An “easy 30km run”

trail running

 

An “easy 30km run”

You know you’re around a special group of people when they discuss going for an ‘easy 30km run’ on their low intensity training day. This is the type of people you’ll find at an ultra marathon running seminar. These special individuals cover a marathon without thinking twice, and their goal distances are in triple figures!

Andy Dubois is an Adelaide born personal trainer with a difference. He is an elite endurance athlete who completed numerous Ironman events before transitioning into the world of ultra marathon running. By definition, an ultra marathon is any foot race beyond the traditional marathon race distance of 42.2km (26.2 miles). He is coach to many elite and recreational athletes around the world, and is an expert in ultra marathon running. I had the opportunity to learn from this passionate athlete when he was back visiting Adelaide over the weekend.        http://www.mile27.com.au

 

The top 5 points that I picked up from Andy:

1) As a runner, you must do running specific movement (stretching and strengthening) to ensure the most cross over into your running. Don’t bother with planks to improve your core strength in running!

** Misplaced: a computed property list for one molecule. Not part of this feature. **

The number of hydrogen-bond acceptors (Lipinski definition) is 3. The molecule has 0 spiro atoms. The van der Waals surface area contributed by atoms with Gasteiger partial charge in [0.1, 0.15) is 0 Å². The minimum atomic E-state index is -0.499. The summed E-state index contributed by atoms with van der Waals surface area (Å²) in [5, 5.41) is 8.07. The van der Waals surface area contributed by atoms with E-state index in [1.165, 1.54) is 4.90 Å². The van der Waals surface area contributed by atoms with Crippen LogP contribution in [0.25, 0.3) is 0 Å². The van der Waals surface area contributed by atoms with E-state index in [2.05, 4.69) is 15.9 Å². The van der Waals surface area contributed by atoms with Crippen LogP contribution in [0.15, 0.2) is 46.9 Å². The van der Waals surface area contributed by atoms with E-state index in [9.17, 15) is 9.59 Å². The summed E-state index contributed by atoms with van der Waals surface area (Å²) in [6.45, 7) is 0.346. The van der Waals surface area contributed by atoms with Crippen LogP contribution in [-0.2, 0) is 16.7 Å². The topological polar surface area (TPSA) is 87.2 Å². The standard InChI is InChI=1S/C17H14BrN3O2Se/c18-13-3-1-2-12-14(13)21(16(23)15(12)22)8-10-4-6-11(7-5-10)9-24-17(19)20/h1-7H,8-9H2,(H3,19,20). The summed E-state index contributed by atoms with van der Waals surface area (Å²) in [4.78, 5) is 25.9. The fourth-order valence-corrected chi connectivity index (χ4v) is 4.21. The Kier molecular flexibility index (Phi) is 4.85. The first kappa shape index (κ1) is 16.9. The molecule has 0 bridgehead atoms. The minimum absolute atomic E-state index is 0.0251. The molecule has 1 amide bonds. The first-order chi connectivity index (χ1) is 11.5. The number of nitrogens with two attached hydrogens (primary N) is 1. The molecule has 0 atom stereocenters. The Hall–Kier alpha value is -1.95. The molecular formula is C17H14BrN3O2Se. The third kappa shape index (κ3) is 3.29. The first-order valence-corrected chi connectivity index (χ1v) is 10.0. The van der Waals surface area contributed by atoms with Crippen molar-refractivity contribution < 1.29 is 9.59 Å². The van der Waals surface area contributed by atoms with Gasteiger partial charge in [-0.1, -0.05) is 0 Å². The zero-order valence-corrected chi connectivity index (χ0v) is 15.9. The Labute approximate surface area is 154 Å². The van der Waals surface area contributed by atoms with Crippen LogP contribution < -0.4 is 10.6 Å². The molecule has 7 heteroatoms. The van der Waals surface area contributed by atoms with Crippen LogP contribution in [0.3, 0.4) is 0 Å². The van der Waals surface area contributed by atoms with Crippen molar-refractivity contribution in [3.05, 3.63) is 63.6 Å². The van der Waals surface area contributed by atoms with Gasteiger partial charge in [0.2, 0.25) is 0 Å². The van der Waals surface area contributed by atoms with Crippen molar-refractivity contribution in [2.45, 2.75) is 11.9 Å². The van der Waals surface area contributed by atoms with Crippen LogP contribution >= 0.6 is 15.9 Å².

2) When training for an event, do training that is relevant to that event. This applies in short and long distance running, as well as most sports and activities. If the event involves hill running, make sure your training involves similar hills.

3) The longer the race, the more chance of things going wrong. Beyond the distance of the marathon, the chance of problems developing mid-race increases significantly. Bad weather, cramp, hydration and nutrition can cause the end of your event if you don’t have a plan to survive these situations.

4) Mental toughness should be part of your training. Just like you train your legs to run, training your mental toughness to face challenging situations can be a huge part of surviving in long distance running

5) Rest days can be important as training days. Avoid getting run down and injured by reducing your training volume every 3-4 weeks to allow your body to adapt.

 

If you are one of these inspirational people that loves the idea of running for hours on end through beautiful scenery and endless trails, come in for a chat about how to take the next step.

Contact us now – Physio in Glenelg

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